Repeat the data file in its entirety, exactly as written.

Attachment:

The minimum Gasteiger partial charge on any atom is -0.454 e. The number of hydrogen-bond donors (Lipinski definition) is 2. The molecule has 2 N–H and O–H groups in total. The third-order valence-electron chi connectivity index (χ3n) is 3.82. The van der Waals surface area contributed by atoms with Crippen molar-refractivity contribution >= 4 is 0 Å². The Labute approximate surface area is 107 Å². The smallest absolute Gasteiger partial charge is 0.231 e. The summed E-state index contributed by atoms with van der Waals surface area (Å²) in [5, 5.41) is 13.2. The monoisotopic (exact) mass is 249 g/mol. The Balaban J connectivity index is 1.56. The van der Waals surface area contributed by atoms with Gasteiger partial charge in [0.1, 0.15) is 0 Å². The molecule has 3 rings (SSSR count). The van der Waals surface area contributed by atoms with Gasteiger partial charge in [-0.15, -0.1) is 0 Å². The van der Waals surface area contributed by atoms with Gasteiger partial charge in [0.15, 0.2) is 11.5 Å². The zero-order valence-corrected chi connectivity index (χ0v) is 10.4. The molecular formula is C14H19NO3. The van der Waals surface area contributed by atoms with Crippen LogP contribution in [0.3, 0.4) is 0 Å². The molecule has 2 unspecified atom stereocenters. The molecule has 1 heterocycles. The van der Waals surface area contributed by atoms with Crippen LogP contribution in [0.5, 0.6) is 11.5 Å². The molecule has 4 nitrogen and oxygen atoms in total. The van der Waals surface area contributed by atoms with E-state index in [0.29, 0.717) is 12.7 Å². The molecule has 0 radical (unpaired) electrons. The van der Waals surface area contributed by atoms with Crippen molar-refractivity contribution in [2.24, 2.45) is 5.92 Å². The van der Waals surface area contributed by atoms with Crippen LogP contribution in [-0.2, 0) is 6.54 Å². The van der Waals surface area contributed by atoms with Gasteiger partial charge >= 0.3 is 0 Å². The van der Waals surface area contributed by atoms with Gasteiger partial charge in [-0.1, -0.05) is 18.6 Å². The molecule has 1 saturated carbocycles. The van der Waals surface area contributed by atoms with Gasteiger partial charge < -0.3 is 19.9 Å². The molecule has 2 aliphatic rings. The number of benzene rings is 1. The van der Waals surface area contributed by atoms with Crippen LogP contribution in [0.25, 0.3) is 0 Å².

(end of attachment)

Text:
The minimum Gasteiger partial charge on any atom is -0.454 e. The number of hydrogen-bond donors (Lipinski definition) is 2. The molecule has 2 N–H and O–H groups in total. The third-order valence-electron chi connectivity index (χ3n) is 3.82. The van der Waals surface area contributed by atoms with Crippen molar-refractivity contribution >= 4 is 0 Å². The Labute approximate surface area is 107 Å². The smallest absolute Gasteiger partial charge is 0.231 e. The summed E-state index contributed by atoms with van der Waals surface area (Å²) in [5, 5.41) is 13.2. The monoisotopic (exact) mass is 249 g/mol. The Balaban J connectivity index is 1.56. The van der Waals surface area contributed by atoms with Gasteiger partial charge in [0.1, 0.15) is 0 Å². The molecule has 3 rings (SSSR count). The van der Waals surface area contributed by atoms with Gasteiger partial charge in [-0.15, -0.1) is 0 Å². The van der Waals surface area contributed by atoms with Gasteiger partial charge in [0.15, 0.2) is 11.5 Å². The zero-order valence-corrected chi connectivity index (χ0v) is 10.4. The molecular formula is C14H19NO3. The van der Waals surface area contributed by atoms with Crippen LogP contribution in [0.3, 0.4) is 0 Å². The molecule has 2 unspecified atom stereocenters. The molecule has 1 heterocycles. The van der Waals surface area contributed by atoms with Crippen LogP contribution in [0.5, 0.6) is 11.5 Å². The molecule has 4 nitrogen and oxygen atoms in total. The van der Waals surface area contributed by atoms with E-state index in [0.29, 0.717) is 12.7 Å². The molecule has 0 radical (unpaired) electrons. The van der Waals surface area contributed by atoms with Crippen molar-refractivity contribution in [2.24, 2.45) is 5.92 Å². The van der Waals surface area contributed by atoms with Crippen LogP contribution in [-0.2, 0) is 6.54 Å². The van der Waals surface area contributed by atoms with Gasteiger partial charge >= 0.3 is 0 Å². The van der Waals surface area contributed by atoms with Gasteiger partial charge in [-0.1, -0.05) is 18.6 Å². The molecule has 1 saturated carbocycles. The van der Waals surface area contributed by atoms with Gasteiger partial charge < -0.3 is 19.9 Å². The molecule has 2 aliphatic rings. The number of benzene rings is 1. The van der Waals surface area contributed by atoms with Crippen LogP contribution in [0.25, 0.3) is 0 Å².